I had a birthday

It was very pleasant and the day ended in lots of laughter. I don't always get presents that I can brag about, so I will gladly take this opportunity to do so. 

Favorite present #1
Steve took the day off and came to Logan with us. I'll admit, I had my doubts that he would actually leave the restaurant. He worked five hours in the morning, but then he came. We went to dinner at Hamiltons. We ate our favorite things: Potato Spring Rolls, Tomato and Fresh Mozzarella Salad, and Steak Pasta. I did not get sick. 

Speaking of mozzarella, I have a really funny story involving Steve and a spelling bee at Utah State. M-O-T. . . and then the audience (and judge) erupted in laughter. 

Favorite present #2
There had been a lot of whispering and giggling at our house concerning the gift Steve and the girls were working on. I opened the box and thought I was being given red gym clothes. That would have been fitting, since Steve is concerned with the amount of meat and fatty foods I consumed this week. Then I read the book, written and illustrated by Steve and the girls. It goes a little like this:

Mama, Mama Red Pajama
You're the world's best pajama Mama. 
Doing laundry and cooking meals.
You always find the very best deals. 
When we're sick, you take care of us.
And drive us around like you're the bus. 
Mama, Mama Red Pajama
Thanks for loving us through all the drama. 

If you don't know why it's so funny, then you need to read this book (one of our favorites):

Favorite present #3
This is what I got from Derrick: 

The box contains Derrick's last two "wife beater" shirts. I don't approve of them and had been asking (or more likely nagging) him to stop wearing them. He had repeatedly declined. He even hid an iTunes gift card under the shirt scraps. What a great gift. Even if it did make me feel like my parents and their unconventional gift requests. 

Favorite present #4 
I haven't received this one yet, but we got the news on my birthday, so it counts. Steve won a three-day vacation to Las Vegas. I have spent the last twelve months confined to northern Utah and am very anxious to go on a trip. I am aware that Vegas is no tropical island, but you take what you can get when your husband works 80-hour weeks. 

I've already spent some time online day-dreaming about a couple of my favorite restaurants, with one disappointment. I've spent the last year planning to transport some Roasted Corn Soup from Mesa Grill to Chef Chris, in hopes that he could replicate it, but it has been removed from the menu. I will have to find a new love. 


Steve's turning 30

and he's celebrating by giving away


to all family and friends. If you haven’t been to the restaurant yet,

this is the perfect opportunity to come see what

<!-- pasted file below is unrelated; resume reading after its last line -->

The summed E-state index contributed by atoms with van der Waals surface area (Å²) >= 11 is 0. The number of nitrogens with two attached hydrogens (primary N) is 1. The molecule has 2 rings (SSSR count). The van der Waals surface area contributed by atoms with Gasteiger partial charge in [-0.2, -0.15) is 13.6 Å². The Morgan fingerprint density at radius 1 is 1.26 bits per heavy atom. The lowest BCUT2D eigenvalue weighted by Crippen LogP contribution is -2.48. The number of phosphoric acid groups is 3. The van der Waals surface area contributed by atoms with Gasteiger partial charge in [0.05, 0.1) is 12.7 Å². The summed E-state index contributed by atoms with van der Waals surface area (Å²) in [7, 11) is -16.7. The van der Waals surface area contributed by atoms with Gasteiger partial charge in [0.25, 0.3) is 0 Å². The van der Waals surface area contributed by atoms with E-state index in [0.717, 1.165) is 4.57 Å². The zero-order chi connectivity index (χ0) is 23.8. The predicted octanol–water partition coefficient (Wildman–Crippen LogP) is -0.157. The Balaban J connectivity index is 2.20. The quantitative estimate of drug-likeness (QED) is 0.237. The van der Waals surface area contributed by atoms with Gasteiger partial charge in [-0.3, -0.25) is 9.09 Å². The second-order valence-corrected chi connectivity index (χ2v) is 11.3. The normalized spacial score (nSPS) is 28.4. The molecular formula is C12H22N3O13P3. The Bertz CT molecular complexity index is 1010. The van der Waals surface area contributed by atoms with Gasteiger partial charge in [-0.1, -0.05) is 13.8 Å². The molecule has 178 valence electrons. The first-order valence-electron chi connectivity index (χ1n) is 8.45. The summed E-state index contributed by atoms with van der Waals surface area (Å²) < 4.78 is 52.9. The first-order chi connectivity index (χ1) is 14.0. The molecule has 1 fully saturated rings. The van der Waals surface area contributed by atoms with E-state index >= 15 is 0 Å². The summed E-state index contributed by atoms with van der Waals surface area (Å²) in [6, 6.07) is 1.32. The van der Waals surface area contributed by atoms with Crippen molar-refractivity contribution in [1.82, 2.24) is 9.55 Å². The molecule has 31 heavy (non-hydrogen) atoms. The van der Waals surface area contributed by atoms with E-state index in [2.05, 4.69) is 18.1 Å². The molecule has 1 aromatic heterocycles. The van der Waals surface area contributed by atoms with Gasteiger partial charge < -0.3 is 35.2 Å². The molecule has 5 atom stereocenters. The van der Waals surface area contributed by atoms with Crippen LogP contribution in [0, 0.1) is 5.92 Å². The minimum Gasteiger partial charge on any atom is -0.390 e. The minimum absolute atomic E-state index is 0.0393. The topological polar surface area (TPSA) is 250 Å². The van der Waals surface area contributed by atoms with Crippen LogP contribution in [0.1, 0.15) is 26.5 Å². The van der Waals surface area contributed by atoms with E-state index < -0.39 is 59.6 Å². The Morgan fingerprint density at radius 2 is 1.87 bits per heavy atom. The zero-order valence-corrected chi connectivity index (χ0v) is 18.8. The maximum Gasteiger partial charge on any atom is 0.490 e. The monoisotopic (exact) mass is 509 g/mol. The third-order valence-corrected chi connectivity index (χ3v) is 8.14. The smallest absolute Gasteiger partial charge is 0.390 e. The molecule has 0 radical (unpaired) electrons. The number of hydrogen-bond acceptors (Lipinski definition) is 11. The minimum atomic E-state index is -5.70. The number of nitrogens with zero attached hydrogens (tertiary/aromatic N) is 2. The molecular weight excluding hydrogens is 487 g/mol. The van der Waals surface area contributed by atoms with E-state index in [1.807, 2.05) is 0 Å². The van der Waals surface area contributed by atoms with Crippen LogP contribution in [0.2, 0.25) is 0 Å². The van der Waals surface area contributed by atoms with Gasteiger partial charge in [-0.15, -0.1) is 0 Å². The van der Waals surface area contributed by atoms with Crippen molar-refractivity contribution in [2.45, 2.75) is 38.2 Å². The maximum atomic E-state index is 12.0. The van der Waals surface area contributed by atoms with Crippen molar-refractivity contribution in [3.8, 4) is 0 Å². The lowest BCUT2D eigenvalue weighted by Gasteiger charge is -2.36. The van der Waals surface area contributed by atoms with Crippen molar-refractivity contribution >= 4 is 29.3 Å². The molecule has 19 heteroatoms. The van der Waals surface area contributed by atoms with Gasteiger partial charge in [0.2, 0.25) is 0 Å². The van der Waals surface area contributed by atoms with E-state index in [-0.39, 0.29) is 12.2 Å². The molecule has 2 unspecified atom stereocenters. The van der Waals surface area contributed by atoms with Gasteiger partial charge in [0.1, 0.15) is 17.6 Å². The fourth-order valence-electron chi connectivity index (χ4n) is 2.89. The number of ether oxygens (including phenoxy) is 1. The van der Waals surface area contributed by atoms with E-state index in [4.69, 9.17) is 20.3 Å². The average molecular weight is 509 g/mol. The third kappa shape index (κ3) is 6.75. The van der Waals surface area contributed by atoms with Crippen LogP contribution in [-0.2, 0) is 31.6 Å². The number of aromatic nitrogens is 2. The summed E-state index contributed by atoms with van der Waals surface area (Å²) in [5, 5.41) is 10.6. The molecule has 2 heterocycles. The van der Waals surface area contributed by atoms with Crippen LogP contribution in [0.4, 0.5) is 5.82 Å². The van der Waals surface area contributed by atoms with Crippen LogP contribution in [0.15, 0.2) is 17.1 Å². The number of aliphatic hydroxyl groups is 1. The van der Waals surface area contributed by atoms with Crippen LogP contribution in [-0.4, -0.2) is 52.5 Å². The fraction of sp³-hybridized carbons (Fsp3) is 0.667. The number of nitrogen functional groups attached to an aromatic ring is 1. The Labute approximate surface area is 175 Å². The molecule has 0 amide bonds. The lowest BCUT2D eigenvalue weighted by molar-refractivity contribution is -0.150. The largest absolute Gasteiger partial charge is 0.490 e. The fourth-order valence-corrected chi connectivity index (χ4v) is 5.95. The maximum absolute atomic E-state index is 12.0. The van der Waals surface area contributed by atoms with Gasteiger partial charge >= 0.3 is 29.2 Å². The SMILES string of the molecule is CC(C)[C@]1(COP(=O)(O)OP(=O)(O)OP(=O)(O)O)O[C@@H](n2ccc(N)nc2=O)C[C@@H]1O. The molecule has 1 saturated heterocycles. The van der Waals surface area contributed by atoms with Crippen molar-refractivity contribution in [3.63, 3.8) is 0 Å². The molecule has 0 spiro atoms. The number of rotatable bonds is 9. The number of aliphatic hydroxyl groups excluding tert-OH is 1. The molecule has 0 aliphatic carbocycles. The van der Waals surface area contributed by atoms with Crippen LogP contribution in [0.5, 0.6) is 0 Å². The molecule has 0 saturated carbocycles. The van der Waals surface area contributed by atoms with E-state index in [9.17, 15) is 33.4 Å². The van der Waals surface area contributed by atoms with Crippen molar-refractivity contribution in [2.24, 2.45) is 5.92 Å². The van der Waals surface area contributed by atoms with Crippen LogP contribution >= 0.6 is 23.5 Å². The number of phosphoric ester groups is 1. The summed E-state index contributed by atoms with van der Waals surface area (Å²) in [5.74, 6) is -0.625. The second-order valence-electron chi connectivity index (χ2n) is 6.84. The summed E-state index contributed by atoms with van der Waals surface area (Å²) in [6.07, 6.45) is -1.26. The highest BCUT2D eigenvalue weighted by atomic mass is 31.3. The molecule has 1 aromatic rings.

Steve’s been up to. Drop in and say hello, or stay for dinner!

No purchase necessary. The big day is on

Tuesday, February 3, 2009

and Steve will be at Sonora Grill to see you from

2:00 PM to 10:00 PM.




Now I have a six-year old

and since most strangers assume I'm nineteen or twenty, that might create some issues. Since I am good at passing the blame, I will say that the real problem is that most girls who are nineteen and twenty dress like they're twenty-seven. I got my hair cut to make myself look older. I even got rid of some of my t-shirts, sweatshirts, jeans, and shoes. They made me look like "a babysitter", according to Rachel. And in case you're wondering, the outfits that get her nod of approval are the ones she says make me look like I work at a bank.

Rachel, my new six-year old, has plenty of opinions. Here are some funny ones I came across when looking through my notes-that-need-to-be-written-in-the-baby book from this year:

We were driving in the car and I told the kids they couldn't eat any more candy or else their teeth were going to turn brown. Then I heard Rachel in the back seat turn to Lucy and say, "Well, if your teeth turn brown, that's okay because then they get to be silver." (May 2008)

Rachel and Lucy were trying to figure out how the earth rotates and why the sun looks like it's moving. Lucy said, "Okay, okay, be quiet Rachel. Let me explain to you how it works. You know how when you're driving next to the Frontrunner and it makes it look like the ground is moving backward? It's the same as us looking at the sun because it's not moving." Rachel then insisted (at least five times) "No, Lucy, it doesn't work that way. The Frontrunner is not the sun." (July 2008)

After her new haircut, I asked, "Do you feel like a new Rachel?"
"No because my breath still stinks. I just need to change that and then I'll feel like a new Rachel." (July 2008)

Steve and I were arguing about something. Rachel quickly took my side and said to Steve, "Well, your Mom's not a teacher." (September 2008)